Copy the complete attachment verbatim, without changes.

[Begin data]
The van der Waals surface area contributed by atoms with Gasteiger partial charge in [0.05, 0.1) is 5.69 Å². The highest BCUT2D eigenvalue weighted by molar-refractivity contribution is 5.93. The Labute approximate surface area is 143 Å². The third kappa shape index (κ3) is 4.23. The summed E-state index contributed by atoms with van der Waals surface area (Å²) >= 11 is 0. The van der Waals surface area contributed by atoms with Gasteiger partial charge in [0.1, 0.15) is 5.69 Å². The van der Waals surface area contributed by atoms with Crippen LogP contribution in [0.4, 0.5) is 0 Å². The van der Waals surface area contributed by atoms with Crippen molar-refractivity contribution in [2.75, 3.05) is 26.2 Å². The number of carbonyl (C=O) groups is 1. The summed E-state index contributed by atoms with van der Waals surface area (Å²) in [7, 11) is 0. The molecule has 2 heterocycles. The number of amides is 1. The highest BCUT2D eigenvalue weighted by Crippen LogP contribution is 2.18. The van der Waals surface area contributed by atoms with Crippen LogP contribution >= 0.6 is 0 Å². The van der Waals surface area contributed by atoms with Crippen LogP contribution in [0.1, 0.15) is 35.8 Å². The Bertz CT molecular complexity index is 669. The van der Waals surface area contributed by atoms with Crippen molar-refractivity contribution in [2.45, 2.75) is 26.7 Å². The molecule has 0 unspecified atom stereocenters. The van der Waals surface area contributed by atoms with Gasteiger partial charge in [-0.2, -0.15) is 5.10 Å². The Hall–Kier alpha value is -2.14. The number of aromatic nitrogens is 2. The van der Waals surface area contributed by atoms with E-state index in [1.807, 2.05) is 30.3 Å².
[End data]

The van der Waals surface area contributed by atoms with Gasteiger partial charge in [0.05, 0.1) is 5.69 Å². The highest BCUT2D eigenvalue weighted by molar-refractivity contribution is 5.93. The Labute approximate surface area is 143 Å². The third kappa shape index (κ3) is 4.23. The summed E-state index contributed by atoms with van der Waals surface area (Å²) >= 11 is 0. The van der Waals surface area contributed by atoms with Gasteiger partial charge in [0.1, 0.15) is 5.69 Å². The van der Waals surface area contributed by atoms with Crippen LogP contribution in [0.4, 0.5) is 0 Å². The van der Waals surface area contributed by atoms with Crippen molar-refractivity contribution in [2.75, 3.05) is 26.2 Å². The number of carbonyl (C=O) groups is 1. The summed E-state index contributed by atoms with van der Waals surface area (Å²) in [7, 11) is 0. The molecule has 2 heterocycles. The number of amides is 1. The highest BCUT2D eigenvalue weighted by Crippen LogP contribution is 2.18. The van der Waals surface area contributed by atoms with Crippen LogP contribution >= 0.6 is 0 Å². The van der Waals surface area contributed by atoms with Crippen LogP contribution in [0.1, 0.15) is 35.8 Å². The Bertz CT molecular complexity index is 669. The van der Waals surface area contributed by atoms with Crippen molar-refractivity contribution in [2.45, 2.75) is 26.7 Å². The molecule has 0 unspecified atom stereocenters. The van der Waals surface area contributed by atoms with Gasteiger partial charge in [-0.2, -0.15) is 5.10 Å². The Hall–Kier alpha value is -2.14. The number of aromatic nitrogens is 2. The van der Waals surface area contributed by atoms with E-state index in [1.807, 2.05) is 30.3 Å².